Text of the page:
Malawi President Peter Mutharika joined African leaders on Wednesday to sign a 26-nation free trade pact to create a common market that would span half the continent from Cairo to Cape Town.
The pact – known as The Tripartite Free Trade Area (TFTA) – which must still be fine-tuned and ratified, caps five years of talks to set up a framework for preferential tariffs to ease the movement of goods in an area home to 625 million people.
Mutharika signed the trade deal and attended the launch in in the Red Sea resort of Sharm el-Sheikh.
Egyptian President Abdel Fattah al-Sisi, President Robert Mugabe of Zimbabwe and President Omar al-Bashir of Sudan were among those who signed the pact at a summit.
The deal will integrate three existing trade blocs — the East African Community, the Southern African Development Community and the Common Market for Eastern and Southern Africa (COMESA) — whose countries have a combined gross domestic product of more than $1 trillion .
According to Malawi Minister of Trade and Industry Joseph Mwanamveka though Malawi has signed the trade deal, it would implement the TFTA when it has addressed some issues such as tariffs.
Chairperson of the COMESA-SADC-EAC Tripartite Free Trade area Task force Sindiso Ngwenya called on countries who have signed the trade agreement to ensure that they implement the accord and not just sign on paper.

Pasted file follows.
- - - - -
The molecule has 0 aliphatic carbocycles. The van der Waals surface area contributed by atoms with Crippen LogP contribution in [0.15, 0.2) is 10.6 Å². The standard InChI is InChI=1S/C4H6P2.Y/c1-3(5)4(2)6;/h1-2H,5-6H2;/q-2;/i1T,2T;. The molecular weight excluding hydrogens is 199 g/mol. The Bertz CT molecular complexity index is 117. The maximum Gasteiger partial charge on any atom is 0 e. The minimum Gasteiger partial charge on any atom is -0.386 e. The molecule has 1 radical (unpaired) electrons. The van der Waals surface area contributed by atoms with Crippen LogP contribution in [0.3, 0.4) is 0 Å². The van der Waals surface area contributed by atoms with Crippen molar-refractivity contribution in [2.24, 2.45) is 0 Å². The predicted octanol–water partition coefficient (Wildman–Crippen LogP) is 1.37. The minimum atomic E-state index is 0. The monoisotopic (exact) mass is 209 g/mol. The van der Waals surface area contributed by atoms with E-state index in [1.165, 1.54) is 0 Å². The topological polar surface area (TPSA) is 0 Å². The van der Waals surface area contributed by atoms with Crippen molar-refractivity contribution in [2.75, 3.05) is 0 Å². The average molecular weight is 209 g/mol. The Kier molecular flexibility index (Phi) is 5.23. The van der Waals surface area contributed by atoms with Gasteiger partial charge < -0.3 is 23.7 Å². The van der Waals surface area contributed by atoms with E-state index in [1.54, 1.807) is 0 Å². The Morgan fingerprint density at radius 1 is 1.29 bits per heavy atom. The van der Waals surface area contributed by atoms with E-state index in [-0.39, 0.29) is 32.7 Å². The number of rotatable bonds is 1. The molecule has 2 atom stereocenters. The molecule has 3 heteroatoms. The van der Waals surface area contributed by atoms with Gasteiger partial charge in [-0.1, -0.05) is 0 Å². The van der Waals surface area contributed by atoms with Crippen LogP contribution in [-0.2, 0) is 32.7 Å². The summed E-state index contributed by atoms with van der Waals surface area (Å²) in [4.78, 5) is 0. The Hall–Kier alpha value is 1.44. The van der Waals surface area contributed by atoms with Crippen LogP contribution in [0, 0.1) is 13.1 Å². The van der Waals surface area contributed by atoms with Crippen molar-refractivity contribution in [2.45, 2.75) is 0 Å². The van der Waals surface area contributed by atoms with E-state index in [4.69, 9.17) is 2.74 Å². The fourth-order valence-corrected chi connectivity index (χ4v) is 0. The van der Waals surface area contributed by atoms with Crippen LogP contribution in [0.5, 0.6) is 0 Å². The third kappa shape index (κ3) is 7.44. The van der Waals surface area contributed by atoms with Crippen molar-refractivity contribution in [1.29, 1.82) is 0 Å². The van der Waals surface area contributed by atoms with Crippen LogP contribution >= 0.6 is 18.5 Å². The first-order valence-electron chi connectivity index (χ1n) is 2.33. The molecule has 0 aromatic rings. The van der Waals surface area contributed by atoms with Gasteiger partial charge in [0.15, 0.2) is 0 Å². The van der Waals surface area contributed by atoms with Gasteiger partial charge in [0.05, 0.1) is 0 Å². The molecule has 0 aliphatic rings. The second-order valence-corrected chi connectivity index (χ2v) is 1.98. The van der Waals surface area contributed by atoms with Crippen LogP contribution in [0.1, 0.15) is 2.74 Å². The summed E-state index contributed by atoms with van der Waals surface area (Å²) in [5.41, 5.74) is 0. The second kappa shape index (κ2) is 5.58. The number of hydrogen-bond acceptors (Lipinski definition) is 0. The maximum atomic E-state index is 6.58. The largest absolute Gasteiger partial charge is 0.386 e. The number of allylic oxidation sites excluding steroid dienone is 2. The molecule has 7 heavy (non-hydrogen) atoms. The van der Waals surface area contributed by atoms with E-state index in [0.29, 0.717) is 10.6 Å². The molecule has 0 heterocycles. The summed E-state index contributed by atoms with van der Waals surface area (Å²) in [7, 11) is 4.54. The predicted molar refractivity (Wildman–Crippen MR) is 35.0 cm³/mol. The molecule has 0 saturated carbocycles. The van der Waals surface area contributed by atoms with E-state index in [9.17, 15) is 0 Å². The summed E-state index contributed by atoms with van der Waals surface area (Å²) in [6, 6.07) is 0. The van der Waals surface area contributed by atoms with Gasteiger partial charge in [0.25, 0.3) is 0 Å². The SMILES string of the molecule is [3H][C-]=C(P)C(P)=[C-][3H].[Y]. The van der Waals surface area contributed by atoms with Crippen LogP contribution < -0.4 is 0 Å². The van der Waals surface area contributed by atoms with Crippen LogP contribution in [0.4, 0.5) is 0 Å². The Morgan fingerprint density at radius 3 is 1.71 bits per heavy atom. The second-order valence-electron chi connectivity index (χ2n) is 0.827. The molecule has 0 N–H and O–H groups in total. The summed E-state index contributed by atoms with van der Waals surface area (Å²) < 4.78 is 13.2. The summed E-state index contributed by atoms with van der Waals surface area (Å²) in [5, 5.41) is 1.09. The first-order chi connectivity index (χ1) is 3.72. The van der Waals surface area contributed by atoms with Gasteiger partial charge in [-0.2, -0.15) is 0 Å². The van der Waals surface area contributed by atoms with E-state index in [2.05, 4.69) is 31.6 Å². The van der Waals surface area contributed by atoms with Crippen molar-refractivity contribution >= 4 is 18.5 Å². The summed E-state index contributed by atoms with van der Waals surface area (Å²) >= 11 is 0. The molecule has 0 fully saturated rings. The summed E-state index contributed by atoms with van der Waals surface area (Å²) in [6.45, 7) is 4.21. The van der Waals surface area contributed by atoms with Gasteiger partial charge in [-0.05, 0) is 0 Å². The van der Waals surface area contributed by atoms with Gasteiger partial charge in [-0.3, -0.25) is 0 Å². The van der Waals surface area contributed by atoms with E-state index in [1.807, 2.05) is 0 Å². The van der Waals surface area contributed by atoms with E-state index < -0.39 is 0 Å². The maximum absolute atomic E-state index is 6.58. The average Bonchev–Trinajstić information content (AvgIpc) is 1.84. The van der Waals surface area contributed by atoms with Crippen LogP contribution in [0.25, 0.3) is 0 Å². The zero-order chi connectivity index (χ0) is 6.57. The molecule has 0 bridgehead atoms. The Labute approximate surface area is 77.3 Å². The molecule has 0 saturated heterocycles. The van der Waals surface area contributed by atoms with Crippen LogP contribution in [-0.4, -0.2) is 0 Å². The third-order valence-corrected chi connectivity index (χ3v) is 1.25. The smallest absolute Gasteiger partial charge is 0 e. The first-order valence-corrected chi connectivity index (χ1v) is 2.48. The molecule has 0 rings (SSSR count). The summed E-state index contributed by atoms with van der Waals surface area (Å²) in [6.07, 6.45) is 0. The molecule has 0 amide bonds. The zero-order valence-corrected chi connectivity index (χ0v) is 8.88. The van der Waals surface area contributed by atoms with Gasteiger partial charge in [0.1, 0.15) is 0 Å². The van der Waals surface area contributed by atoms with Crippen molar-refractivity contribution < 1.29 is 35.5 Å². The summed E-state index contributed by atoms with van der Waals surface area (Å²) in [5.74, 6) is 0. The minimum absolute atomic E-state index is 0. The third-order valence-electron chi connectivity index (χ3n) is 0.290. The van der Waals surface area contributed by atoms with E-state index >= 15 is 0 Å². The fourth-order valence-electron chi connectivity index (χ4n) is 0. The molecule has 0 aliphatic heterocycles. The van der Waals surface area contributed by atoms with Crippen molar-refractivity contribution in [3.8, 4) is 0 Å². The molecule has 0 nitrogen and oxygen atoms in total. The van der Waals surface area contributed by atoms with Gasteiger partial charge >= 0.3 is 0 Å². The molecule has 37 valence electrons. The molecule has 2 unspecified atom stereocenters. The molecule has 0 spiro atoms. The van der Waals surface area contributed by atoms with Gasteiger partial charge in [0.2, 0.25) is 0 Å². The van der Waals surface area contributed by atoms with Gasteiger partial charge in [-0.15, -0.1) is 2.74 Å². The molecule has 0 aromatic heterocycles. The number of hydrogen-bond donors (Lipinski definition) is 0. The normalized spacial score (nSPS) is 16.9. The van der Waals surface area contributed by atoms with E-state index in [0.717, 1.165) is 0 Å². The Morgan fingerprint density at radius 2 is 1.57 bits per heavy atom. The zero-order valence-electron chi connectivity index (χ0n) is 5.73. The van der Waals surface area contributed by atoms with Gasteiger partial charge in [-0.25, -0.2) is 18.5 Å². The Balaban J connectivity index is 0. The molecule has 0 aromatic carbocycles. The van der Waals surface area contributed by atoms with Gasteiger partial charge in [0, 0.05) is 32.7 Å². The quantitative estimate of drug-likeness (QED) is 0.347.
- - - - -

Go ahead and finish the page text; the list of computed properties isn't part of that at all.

“Some member states have not completely liberalized free movement of business persons, this would require governmments commitment otherwise this would make the tripartite region, a region with thick borders,” he added.
The TFTA has been widely welcomed by world business leaders, with experts pointing out that only 12 percent of Africa’s trade is between countries on the continent.
Chairperson of the COMESA-EAC-SADC Tripartite Summit Ethiopian Prime Minister Ato Hailemariam Desalegn said for the TFTA to be efficient there is need for peace and security in the region.
“Political unrest, civil wars, terrorism are a detrimental element to achieving a successful meaningful and conducive environment for investment,” he said.
He also said the elimination of trade barriers would boost productivity capacity of industries in the region.
Earlier in the day, President Arthur Peter Mutharika held bilateral talks in camera with Egyptian President Abdel Fattah el-Sis.
Minister of Trade and Industry Mwanamvekha said the two presidents discussed trade, investment between the two countries and the technical community colleges training in Malawi
The President also met Dr Mukhisa Kituyi the Secretary General of United Nations Conference on Trade and Development (UNCTAD) to discuss financial and trade issues in Malawi.—Additional reporting by Nyasa TimesFollow and Subscribe Nyasa TV :